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Steel Guardian Update

I just designed the cover layout, and it will fit perfectly. Especially if I draw and paint the title in hand calligraphy instead of relying on typesetting with a limited choice of fonts. Details below the cut, including other design decisions like medium.



A standard trade paperback is 6" x 9" and I'm planning the overall cover art for that rather than the 8 1/1" x 11" format that would be better for say, an art instruction workbook.

A 5" x 7" watercolor block such as my Fabriano Artistico hot press block is exactly four ACEOs and proportioned the same -- twice as wide, twice as tall. That makes it the perfect shape and size to do a cover painting that reduces to a splendid ACEO print.

I wanted a distinctive border on the cover.

Placing a 5" x 7" rectangle within a 6" x 9" one with 1/2" on the sides, top and bottom leaves a one inch by five inch block to put the title and author name, which when I jotted it on the scale sketch in my sketchbook, fit nicely. In reality the title will be bigger and my name smaller.

I may combine digital and traditional art by doing the cover painting as an art work and the title bar as an art work but creating the border in Gimp with whatever I do with it. I have several ideas, knotwork is only one of them.

I'm working on this whether I am or not. I can be doing something else or writing something else and my mind circles around to jump on the solution to something I was stumped by for days. I was not sure of the layout, of how much space to give the title, of whether to put the title inside the painting by making the top of the painting a shaded background gradient or just do it as something separate. It's something separate.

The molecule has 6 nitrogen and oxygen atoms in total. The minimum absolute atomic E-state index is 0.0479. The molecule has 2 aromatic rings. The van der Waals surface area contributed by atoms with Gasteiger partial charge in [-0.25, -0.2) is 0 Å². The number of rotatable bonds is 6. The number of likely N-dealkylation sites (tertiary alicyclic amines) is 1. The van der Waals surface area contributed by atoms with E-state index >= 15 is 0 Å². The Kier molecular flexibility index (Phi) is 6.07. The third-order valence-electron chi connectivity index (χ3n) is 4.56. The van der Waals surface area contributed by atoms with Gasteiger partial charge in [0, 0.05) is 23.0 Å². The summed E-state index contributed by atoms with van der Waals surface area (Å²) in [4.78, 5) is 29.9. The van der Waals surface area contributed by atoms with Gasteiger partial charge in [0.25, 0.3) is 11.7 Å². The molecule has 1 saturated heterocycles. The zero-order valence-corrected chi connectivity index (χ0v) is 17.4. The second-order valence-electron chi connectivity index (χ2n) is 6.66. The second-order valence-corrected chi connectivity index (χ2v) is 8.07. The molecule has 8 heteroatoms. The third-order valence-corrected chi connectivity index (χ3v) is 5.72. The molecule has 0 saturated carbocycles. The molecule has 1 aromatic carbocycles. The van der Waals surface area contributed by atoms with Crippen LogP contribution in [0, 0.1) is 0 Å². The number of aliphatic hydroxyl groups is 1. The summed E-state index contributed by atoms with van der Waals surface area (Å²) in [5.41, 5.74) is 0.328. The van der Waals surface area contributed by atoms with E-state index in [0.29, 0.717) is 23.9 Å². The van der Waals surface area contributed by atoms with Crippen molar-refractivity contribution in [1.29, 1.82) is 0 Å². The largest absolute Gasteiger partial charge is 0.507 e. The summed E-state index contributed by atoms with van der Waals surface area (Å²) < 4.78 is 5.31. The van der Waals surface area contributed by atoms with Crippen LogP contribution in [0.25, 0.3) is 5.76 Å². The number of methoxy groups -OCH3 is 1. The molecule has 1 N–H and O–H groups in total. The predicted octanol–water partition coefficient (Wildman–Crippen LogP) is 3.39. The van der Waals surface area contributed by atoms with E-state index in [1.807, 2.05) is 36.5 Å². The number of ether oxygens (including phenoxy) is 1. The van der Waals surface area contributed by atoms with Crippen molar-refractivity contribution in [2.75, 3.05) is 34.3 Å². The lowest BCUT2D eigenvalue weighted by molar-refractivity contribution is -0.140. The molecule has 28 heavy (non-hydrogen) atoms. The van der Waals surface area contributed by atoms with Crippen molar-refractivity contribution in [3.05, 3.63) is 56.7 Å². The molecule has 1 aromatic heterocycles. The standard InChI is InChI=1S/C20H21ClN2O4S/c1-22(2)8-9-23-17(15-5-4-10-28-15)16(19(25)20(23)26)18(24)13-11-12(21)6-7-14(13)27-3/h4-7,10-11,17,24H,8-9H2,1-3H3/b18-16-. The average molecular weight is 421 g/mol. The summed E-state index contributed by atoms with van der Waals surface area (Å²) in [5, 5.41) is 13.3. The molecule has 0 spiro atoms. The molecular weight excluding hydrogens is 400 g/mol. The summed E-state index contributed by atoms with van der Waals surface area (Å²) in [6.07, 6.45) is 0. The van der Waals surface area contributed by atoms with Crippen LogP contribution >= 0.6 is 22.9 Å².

It will be beautiful. I also settled on a medium, many thanks to my friend, DeviantART artist and professional illustrator, JPCespedes. I was dithering between colored pencil, which would resemble the original Tolkein covers and many other fantasy covers either impressionistic like Tolkein or full on Masterful Color realism painting, or doing watercolor with or without pen lines, which would give the look of the best sort of storybook paintings, the type that wound up on things like Wind in the Willows or the children's illustrated version of The Christmas Day Kitten by the author of All Things Great and Wonderful and all those other song lines from an old hymn describing rural large-animal veterinary practice in the UK. That bloke. I used to have that picture book and it had some of the best watercolor illustration I've seen in my life.